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Signs You May Have a Brain Tumor, According to Doctors

Is it a headache...or something worse?
Last year, Tom Parker, the British singer best known for the boy band The Wanted, was diagnosed with stage 4 glioblastoma, an inoperable brain tumor. He's only 32. "We are all absolutely devastated but we are gonna fight this all the way," he wrote on Instagram. "We don't want your sadness, we just want love and positivity and together we will raise awareness of this terrible disease and look for all available treatment options. It's gonna be a tough battle but with everyone's love and support we are going to beat this." There are warning signs of brain tumors; read on—and to ensure your health and the health of others, don't miss these 19 Ways You're Ruining Your Body, Say Health Experts.

A Different Kind of a Headache

looking at laptop feeling headache tired of study learning overwork

Many of us get headaches, sometimes often. But how do you know when a headache is suspicious and might be cancer? 

"Changes in frequency, type or intensity of headache should prompt neurological evaluation," says Santosh Kesari, MD, Ph.D., neuro-oncologist at the Saint John's Cancer Institute at Providence Saint John's Health Center in Santa Monica, California. 


The Worst Headache of Your Life

Man With A Headache

It might qualify as the "worst headache of your life," or if you get migraines, this headache might be longer lasting, says Joshua Mansour, MD, a triple-board-certified oncologist in Los Angeles. Get it checked out.

RELATED: Signs You're Getting One of the "Most Deadly" Cancers.


A Headache That Wakes You Up

hispanic woman at home bedroom lying in bed late at night trying to sleep suffering insomnia sleeping disorder or scared on nightmares looking sad worried and stressed

Persistent and worsening headaches, especially if a headache wakes you up at night, are signs you shouldn't ignore, says Martin Mortazavi, MD, neurosurgeon and chairman of the California Institute of Neuroscience


Memory Changes

Memory Disorder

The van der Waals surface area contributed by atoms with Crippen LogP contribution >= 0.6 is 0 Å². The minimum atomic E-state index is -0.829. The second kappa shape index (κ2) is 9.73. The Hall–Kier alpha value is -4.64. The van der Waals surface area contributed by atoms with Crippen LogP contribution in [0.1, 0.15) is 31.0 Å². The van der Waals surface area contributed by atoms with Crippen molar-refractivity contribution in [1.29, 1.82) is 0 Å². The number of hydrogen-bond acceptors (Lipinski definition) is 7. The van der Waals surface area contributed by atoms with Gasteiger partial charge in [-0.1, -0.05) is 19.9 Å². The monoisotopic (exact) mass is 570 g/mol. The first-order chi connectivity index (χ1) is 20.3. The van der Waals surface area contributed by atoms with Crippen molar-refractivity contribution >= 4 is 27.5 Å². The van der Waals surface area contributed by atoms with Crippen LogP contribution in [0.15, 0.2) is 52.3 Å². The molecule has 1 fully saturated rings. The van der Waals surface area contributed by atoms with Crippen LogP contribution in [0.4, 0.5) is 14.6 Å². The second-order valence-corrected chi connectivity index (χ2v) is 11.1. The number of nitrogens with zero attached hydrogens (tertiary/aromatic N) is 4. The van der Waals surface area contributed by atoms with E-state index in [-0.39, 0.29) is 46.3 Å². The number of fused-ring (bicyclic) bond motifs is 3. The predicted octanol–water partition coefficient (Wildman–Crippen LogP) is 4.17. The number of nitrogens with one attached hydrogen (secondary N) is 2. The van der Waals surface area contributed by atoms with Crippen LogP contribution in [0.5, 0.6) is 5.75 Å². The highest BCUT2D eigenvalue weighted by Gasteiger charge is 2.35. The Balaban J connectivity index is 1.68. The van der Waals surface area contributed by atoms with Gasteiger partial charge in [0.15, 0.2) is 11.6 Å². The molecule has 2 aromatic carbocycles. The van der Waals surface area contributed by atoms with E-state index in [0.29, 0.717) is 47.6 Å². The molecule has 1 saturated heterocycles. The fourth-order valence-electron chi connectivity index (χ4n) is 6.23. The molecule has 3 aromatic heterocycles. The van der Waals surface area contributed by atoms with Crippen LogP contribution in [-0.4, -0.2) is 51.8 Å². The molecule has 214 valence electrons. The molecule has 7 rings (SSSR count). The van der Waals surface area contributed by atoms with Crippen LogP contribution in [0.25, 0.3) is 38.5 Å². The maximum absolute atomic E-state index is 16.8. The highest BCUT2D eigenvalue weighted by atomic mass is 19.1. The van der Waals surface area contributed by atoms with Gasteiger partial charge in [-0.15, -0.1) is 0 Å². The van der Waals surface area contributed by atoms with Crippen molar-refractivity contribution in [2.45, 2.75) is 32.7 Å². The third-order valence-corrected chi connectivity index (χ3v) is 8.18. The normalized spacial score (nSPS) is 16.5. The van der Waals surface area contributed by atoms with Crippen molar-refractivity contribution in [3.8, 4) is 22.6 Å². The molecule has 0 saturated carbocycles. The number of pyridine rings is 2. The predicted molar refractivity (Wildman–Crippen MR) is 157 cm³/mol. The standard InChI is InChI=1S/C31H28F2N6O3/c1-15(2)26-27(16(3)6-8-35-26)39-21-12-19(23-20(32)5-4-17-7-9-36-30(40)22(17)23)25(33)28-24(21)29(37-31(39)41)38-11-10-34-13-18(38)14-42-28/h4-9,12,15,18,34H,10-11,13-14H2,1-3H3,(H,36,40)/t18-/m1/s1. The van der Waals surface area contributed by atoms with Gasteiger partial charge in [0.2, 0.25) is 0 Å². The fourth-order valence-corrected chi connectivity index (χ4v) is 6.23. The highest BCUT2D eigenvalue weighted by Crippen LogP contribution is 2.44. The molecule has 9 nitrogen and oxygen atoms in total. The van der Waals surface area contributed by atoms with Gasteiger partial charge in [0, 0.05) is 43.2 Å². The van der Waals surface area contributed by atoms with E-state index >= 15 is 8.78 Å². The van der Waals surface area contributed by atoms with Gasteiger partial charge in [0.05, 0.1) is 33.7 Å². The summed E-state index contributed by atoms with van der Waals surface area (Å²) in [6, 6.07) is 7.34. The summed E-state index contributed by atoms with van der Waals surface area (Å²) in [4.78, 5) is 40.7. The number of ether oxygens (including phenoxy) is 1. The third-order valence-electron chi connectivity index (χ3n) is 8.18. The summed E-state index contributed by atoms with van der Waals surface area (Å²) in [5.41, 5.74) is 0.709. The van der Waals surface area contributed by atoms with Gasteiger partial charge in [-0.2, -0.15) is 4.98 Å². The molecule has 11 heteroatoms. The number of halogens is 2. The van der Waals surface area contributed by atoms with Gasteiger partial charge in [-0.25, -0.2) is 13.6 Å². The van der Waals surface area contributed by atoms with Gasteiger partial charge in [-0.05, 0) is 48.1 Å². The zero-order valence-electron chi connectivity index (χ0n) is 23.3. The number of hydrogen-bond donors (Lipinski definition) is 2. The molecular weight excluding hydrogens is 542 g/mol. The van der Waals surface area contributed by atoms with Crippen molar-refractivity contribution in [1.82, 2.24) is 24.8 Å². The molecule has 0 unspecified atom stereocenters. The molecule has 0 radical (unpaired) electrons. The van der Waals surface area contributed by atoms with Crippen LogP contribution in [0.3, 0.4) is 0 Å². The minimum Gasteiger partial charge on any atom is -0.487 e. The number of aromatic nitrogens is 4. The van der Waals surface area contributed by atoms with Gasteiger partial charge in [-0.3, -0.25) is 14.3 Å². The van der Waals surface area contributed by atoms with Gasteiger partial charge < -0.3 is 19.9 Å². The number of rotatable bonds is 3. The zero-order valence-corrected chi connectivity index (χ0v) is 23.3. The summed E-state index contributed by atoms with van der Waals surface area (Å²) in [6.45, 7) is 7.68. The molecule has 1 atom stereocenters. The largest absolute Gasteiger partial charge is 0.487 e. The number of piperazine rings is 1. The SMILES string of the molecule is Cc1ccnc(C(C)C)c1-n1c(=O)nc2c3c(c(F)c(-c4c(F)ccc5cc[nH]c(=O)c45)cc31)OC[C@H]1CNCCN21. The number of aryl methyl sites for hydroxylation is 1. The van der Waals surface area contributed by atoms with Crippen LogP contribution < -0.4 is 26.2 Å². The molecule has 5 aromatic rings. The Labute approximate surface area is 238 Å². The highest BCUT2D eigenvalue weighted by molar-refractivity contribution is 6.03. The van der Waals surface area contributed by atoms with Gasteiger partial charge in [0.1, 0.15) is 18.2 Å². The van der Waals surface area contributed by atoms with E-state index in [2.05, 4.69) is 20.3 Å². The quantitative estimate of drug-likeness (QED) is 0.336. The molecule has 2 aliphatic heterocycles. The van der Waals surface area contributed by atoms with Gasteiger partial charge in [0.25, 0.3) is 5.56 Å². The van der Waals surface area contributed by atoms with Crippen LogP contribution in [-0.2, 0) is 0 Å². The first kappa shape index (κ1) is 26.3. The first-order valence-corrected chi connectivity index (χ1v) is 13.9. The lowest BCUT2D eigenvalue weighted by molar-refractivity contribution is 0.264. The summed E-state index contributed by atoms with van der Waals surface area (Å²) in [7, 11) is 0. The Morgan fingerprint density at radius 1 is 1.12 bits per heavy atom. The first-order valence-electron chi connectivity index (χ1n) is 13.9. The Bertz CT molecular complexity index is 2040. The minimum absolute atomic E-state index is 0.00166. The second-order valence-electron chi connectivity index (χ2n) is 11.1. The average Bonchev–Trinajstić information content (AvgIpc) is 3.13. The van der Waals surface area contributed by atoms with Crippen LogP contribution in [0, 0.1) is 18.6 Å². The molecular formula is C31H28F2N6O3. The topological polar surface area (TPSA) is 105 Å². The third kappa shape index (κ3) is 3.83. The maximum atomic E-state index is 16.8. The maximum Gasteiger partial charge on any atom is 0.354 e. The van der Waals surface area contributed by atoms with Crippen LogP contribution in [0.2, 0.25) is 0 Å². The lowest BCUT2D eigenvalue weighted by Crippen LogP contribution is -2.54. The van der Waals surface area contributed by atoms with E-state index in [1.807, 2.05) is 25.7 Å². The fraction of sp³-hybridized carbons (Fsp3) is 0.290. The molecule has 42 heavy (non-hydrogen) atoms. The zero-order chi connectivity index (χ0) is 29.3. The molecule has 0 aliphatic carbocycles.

Forgetfulness and short-term memory loss could indicate a tumor in the temporal or frontal lobes of the brain, which controls memory. "Sometimes this can occur over months to years, and patients can be thought to have a dementia condition before imaging is done to reveal a brain tumor," says Kesari. 

RELATED: 9 Everyday Habits That Might Lead to Dementia, Say Experts


Unexplained Nausea or Vomiting

Middle aged woman suffering from abdominal pain while sitting on bed at home

Persistent queasiness or vomiting that has no apparent explanation can be the sign of a brain tumor, says Mortazavi. 



selective focus of depressed african american man sitting with bowed head

Unexplained weakness in your arms or legs could be a sign of a brain tumor in the frontal lobe motor cortex, the neurons and pathways that control the muscles, says Kesari. 

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Personality Changes

Photo of angry bristle man dressed in shirt in a cage print sitting on sofa in home and using laptop computer


"Patients present with change in behavior, including disinhibition presenting as risky behaviors, or apathy and doing less they normally would," says Kesari. "Patients may not be as effective at job or home functions. These patients usually have tumors in the frontal lobe where executive functions reside."


Vision Changes

Blurred and double vision while driving

If you have persistent double vision, you should report it to your doctor, says Mansour. Sometimes vision changes may be more subtle: "Patients may or may not be aware of vision loss with brain tumors," says Kesari. "They may keep bumping into things on the side of the body related to the vision loss, and/or have repeated car accidents on the side of the loss."


Speech Changes

Woman In Speech Therapy

Slurred or thick speech—or fluent but nonsensical speech—could result from a tumor affecting the speech areas in the brain's temporal or parietal lobes, says Kesari.


Difficulty Walking

Elderly couple having pain in joints in the park

Losing your balance, feeling unsteady or your feet, or weakness or numbness in the legs, can be a brain tumor symptom. Generally, it's related to a tumor affecting the frontal lobe, the motor fibers that reside there, or the cerebellum, says Kesari. 

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Hearing Changes

woman smiling with hand over ear listening an

Sudden hearing changes are always worthy of investigation by a doctor. A brain tumor affecting the eighth cranial nerve can cause hearing loss, ringing in the ear, or vertigo, says Kesari. And to get through life at your healthiest, Don't Take This Supplement, Which Can Raise Your Cancer Risk.

Michael Martin
Michael Martin is a New York City-based writer and editor. Read more about Michael